EDF submitted their application in April 2013, with further “supplementary environmental information” in December 2013.
In November 2014 the developer was granted permission for an 80 metre wind monitoring mast (anemometer) but EDF refuse to make public the data that this mast will provide, claiming that it is “commercially sensitive”. This means that there will be no factual evidence to support their exaggerated claims of electricity output.
It is unusual for a wind farm application to be submitted before the wind data has been recorded because the wind data should be an important part of the decision-making process. Planners are asked to weigh up supposed gains against local environmental harm, but cannot be expected to assess the “gains” without firm proof of electricity output. Wind data needs to be collected for more than a year if it is to be meaningful, because of variability between seasons. Even from year to year, the wind resource can vary by up to 25%.
KHG’s consultants have done their own research on the likely output of this proposed wind farm. Currently available wind data for this area indicates that Bullington would be in the worst 5% of wind farm sites in the UK.
Also, daily average wind speeds recorded by the Met Office at nearby Middle Wallop showed that, in the course of 2012, on average only six days a month had enough wind to produce more than a trickle of energy from a wind turbine.
Wind developers routinely exaggerate the output of their proposals. Even with a feeble output they know that there are huge financial gains to be made, due to the bloated subsidy system. However, we pay for their profits, and a wind farm on this site would be a very poor investment for the public.
The scheme would be for 14 turbines of 2-3 MW, up to 126m high. EDF claim the 28MW power station would produce enough electricity for the annual requirements of 13,000 homes and “potentially” save around 26,000 tonnes of carbon dioxide emissions annually.
EDF claim their turbines would produce enough electricity for 13,000 homes. Is that a lot?
It is less than half of one per cent of Didcot Power Station’s output (3 million homes). Also, Didcot is able to
supply continuous power, whereas Bullington would be unpredictable and intermittent. Average
wind speeds in this area are estimated to be 5.5 – 6.5m/s, among the lowest in the country. Wind
turbines generate very little energy below 6m/s, so on an average day the output of electricity would
be negligible. However, the levels of subsidy are such that it still pays EDF to put up these subsidy
To match Didcot’s energy output would require more than 3000 turbines stretching over about 1000
square kilometres. The irony is, when the wind stops blowing 3000 turbines would produce nothing
and would still need the equivalent of Didcot as back-up power.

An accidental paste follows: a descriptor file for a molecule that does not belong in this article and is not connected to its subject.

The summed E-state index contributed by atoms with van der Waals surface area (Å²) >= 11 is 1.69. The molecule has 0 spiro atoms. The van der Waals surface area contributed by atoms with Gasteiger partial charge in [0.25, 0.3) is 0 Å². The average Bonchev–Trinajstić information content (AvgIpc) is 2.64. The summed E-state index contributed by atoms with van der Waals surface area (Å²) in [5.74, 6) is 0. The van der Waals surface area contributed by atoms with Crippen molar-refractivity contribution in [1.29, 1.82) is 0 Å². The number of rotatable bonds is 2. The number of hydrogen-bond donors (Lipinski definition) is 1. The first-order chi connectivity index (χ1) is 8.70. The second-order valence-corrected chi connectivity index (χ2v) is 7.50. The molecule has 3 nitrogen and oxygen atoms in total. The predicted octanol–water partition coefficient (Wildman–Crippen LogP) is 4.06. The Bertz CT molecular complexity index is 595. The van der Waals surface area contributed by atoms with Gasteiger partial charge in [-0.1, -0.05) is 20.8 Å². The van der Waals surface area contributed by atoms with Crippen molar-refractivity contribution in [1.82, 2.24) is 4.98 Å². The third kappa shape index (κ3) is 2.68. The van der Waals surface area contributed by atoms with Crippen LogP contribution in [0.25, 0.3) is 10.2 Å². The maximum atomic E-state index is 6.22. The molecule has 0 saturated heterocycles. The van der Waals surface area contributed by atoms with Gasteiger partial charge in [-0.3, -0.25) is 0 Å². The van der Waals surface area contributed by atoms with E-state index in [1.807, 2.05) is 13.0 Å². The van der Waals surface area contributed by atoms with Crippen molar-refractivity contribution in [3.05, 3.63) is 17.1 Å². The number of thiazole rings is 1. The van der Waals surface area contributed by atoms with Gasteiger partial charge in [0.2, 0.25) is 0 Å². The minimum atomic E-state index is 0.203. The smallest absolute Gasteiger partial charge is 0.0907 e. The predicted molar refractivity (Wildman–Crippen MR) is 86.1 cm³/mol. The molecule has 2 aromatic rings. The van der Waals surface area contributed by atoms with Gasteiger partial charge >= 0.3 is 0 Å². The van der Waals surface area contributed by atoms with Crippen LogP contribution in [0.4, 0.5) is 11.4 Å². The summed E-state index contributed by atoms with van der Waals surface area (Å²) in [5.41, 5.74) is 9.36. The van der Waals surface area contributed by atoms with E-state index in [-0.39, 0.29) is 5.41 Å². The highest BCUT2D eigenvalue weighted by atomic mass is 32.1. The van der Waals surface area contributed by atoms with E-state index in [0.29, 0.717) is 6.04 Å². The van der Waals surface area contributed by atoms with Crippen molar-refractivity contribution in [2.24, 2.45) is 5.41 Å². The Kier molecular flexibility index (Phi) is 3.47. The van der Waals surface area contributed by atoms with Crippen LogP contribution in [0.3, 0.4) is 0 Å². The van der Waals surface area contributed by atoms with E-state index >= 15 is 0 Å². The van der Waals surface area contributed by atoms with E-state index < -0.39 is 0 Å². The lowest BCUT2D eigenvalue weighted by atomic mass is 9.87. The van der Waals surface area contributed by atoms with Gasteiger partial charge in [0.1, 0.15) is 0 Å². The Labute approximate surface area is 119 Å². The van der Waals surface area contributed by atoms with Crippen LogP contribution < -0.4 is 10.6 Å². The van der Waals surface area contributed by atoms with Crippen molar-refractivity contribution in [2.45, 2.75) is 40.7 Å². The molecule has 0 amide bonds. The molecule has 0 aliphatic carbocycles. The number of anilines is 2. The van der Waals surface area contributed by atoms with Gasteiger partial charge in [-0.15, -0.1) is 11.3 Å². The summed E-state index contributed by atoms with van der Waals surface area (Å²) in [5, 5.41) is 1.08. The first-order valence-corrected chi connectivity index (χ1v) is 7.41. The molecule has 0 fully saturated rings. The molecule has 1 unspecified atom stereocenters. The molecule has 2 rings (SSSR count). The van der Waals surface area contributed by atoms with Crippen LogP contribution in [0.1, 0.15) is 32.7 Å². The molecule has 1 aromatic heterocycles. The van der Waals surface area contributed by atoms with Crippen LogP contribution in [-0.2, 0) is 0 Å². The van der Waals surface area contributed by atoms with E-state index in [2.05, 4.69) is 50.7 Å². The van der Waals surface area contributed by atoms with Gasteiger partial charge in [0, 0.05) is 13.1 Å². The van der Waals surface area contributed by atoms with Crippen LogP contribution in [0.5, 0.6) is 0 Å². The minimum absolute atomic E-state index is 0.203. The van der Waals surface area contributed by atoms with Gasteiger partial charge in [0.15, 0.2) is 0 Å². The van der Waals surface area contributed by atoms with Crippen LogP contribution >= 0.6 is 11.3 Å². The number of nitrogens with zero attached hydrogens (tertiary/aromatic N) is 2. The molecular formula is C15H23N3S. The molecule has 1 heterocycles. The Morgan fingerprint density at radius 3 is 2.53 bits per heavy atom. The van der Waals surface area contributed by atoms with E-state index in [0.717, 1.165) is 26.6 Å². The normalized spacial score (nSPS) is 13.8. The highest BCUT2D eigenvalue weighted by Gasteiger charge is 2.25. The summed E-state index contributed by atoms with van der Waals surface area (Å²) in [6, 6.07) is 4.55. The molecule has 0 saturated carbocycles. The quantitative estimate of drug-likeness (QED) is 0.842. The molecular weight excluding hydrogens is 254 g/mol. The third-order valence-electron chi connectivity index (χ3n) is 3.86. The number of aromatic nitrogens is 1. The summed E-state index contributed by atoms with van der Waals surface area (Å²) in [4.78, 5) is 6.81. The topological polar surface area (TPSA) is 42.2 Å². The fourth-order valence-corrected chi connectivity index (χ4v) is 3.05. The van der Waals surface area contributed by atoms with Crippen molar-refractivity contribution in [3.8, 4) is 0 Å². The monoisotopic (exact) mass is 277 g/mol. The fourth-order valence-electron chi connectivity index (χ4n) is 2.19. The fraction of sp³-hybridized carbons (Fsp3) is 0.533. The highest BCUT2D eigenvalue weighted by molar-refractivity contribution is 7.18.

The average UK energy consumption per person (all energy, not just electricity) is 125 kwh/day. To supply just 20 kwh/day per person in the UK with wind power would require double the current stock of wind turbines across the whole world. But remember, when the wind drops, turbines still produce nothing.
EDF claim there would be carbon emissions savings of around 26,000 tonnes annually. Is that a lot?
If we accept this figure, it is less than one millionth of a per cent of global carbon emissions.
The savings are based on the assumption that wind power would slightly reduce fuel consumption at
conventional power stations, which we would not dispute. EDF’s figure is based on the current mix of
power generation feeding into the grid. However, as coal fired generators (such as Didcot) are closed
down, that mix will change and the carbon savings will be less. Gas fired power stations, for example,
have half the emissions of coal, and nuclear power stations emit nearly no carbon at all.
Several academic papers have attempted to estimate the carbon savings of a wind power system,
taking into account the need for gas-fired back up power stations. Some estimate an actual increase
in carbon emissions, but even the most optimistic of these suggest we should reduce EDF’s figure to
around 10,000 tonnes of carbon saved. Taking that figure, we would need 2 million ‘Bullingtons’ (28
million turbines) to make 1% difference to global carbon emissions.
Income and subsidies
The wind industry has been keen to hide the true costs of providing them with profits and there is a
great deal of misleading information in the public arena so we have tried to establish what the figures
EDF will not confirm our figures but standard figures would suggest that an income of around £6
million per year could be expected. Around half of this (£3m) would be subsidies mainly in the form
of Renewable Obligations Certificates (ROCs). This subsidy is paid for nationally through additions to
our electricity bills. Electricity from land-based wind turbines is therefore supplied into the grid at
twice the price of conventional electricity.
We estimate annual running costs at about £3m, so the £3m “profit” to EDF is entirely made up of
If it supplied 13,000 homes, EDF would be claiming £231 subsidy per household supplied.
“The real tragedy of the large-scale dash for wind (across Europe) is that the public have been misled... It is a remarkable achievement to drive up costs, reduce competitiveness and security of supply, and still make little impact on emissions.”